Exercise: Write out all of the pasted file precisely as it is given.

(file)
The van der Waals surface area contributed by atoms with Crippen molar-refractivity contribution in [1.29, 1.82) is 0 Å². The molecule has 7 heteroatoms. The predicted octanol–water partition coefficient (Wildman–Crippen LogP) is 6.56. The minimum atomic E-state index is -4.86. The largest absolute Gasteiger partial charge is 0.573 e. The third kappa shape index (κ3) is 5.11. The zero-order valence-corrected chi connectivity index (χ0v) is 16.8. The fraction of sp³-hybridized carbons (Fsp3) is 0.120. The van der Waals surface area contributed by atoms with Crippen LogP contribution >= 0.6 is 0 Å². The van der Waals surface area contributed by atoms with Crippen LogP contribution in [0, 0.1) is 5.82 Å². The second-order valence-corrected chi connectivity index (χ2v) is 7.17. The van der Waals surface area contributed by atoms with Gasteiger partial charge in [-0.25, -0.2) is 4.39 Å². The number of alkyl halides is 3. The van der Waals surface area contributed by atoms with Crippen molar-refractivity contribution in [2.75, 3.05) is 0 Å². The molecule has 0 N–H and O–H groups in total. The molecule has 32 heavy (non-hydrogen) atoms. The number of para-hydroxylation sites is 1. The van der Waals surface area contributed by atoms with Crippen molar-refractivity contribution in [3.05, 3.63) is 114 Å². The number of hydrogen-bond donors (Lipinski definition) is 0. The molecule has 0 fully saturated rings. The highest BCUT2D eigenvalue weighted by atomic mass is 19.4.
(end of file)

The van der Waals surface area contributed by atoms with Crippen molar-refractivity contribution in [1.29, 1.82) is 0 Å². The molecule has 7 heteroatoms. The predicted octanol–water partition coefficient (Wildman–Crippen LogP) is 6.56. The minimum atomic E-state index is -4.86. The largest absolute Gasteiger partial charge is 0.573 e. The third kappa shape index (κ3) is 5.11. The zero-order valence-corrected chi connectivity index (χ0v) is 16.8. The fraction of sp³-hybridized carbons (Fsp3) is 0.120. The van der Waals surface area contributed by atoms with Crippen LogP contribution >= 0.6 is 0 Å². The van der Waals surface area contributed by atoms with Crippen LogP contribution in [0, 0.1) is 5.82 Å². The second-order valence-corrected chi connectivity index (χ2v) is 7.17. The van der Waals surface area contributed by atoms with Gasteiger partial charge in [-0.25, -0.2) is 4.39 Å². The number of alkyl halides is 3. The van der Waals surface area contributed by atoms with Crippen molar-refractivity contribution in [2.75, 3.05) is 0 Å². The molecule has 0 N–H and O–H groups in total. The molecule has 32 heavy (non-hydrogen) atoms. The number of para-hydroxylation sites is 1. The van der Waals surface area contributed by atoms with Crippen molar-refractivity contribution in [3.05, 3.63) is 114 Å². The number of hydrogen-bond donors (Lipinski definition) is 0. The molecule has 0 fully saturated rings. The highest BCUT2D eigenvalue weighted by atomic mass is 19.4.